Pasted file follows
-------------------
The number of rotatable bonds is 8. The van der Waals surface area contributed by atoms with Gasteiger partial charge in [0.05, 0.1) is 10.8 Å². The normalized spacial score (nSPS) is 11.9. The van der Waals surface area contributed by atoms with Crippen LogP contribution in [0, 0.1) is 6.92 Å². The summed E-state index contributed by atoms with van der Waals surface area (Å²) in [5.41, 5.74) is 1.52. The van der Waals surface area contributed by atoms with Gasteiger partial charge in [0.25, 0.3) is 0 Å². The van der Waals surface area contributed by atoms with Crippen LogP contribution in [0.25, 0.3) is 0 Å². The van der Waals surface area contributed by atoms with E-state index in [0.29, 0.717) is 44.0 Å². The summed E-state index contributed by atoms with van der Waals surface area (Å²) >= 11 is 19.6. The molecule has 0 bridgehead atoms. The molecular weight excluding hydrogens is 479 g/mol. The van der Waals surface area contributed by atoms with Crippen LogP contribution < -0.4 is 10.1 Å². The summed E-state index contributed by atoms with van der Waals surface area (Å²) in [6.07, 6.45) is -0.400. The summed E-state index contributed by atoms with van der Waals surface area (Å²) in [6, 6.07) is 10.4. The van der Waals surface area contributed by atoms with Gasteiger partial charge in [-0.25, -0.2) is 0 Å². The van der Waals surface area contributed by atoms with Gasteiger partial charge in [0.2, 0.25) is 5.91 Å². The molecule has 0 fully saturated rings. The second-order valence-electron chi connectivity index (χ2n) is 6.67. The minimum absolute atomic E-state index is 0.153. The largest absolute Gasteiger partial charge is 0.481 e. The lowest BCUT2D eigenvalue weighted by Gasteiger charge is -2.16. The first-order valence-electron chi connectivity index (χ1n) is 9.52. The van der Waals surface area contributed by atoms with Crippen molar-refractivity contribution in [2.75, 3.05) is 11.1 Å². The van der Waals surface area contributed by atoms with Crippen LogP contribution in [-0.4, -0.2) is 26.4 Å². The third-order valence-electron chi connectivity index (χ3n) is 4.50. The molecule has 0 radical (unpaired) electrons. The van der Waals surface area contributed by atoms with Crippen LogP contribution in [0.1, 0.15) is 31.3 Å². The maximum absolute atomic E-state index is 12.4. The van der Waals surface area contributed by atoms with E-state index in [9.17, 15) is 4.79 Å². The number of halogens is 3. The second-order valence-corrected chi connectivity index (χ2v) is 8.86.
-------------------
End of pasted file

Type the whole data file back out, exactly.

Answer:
The number of rotatable bonds is 8. The van der Waals surface area contributed by atoms with Gasteiger partial charge in [0.05, 0.1) is 10.8 Å². The normalized spacial score (nSPS) is 11.9. The van der Waals surface area contributed by atoms with Crippen LogP contribution in [0, 0.1) is 6.92 Å². The summed E-state index contributed by atoms with van der Waals surface area (Å²) in [5.41, 5.74) is 1.52. The van der Waals surface area contributed by atoms with Gasteiger partial charge in [0.25, 0.3) is 0 Å². The van der Waals surface area contributed by atoms with Crippen LogP contribution in [0.25, 0.3) is 0 Å². The van der Waals surface area contributed by atoms with E-state index in [0.29, 0.717) is 44.0 Å². The summed E-state index contributed by atoms with van der Waals surface area (Å²) >= 11 is 19.6. The molecule has 0 bridgehead atoms. The molecular weight excluding hydrogens is 479 g/mol. The van der Waals surface area contributed by atoms with Crippen LogP contribution < -0.4 is 10.1 Å². The summed E-state index contributed by atoms with van der Waals surface area (Å²) in [6.07, 6.45) is -0.400. The summed E-state index contributed by atoms with van der Waals surface area (Å²) in [6, 6.07) is 10.4. The van der Waals surface area contributed by atoms with Gasteiger partial charge in [-0.25, -0.2) is 0 Å². The van der Waals surface area contributed by atoms with Gasteiger partial charge in [0.2, 0.25) is 5.91 Å². The molecule has 0 fully saturated rings. The second-order valence-electron chi connectivity index (χ2n) is 6.67. The minimum absolute atomic E-state index is 0.153. The largest absolute Gasteiger partial charge is 0.481 e. The lowest BCUT2D eigenvalue weighted by Gasteiger charge is -2.16. The first-order valence-electron chi connectivity index (χ1n) is 9.52. The van der Waals surface area contributed by atoms with Crippen molar-refractivity contribution in [2.75, 3.05) is 11.1 Å². The van der Waals surface area contributed by atoms with Crippen LogP contribution in [-0.4, -0.2) is 26.4 Å². The third-order valence-electron chi connectivity index (χ3n) is 4.50. The molecule has 0 radical (unpaired) electrons. The van der Waals surface area contributed by atoms with Crippen LogP contribution in [0.1, 0.15) is 31.3 Å². The maximum absolute atomic E-state index is 12.4. The van der Waals surface area contributed by atoms with E-state index in [9.17, 15) is 4.79 Å². The number of halogens is 3. The second-order valence-corrected chi connectivity index (χ2v) is 8.86.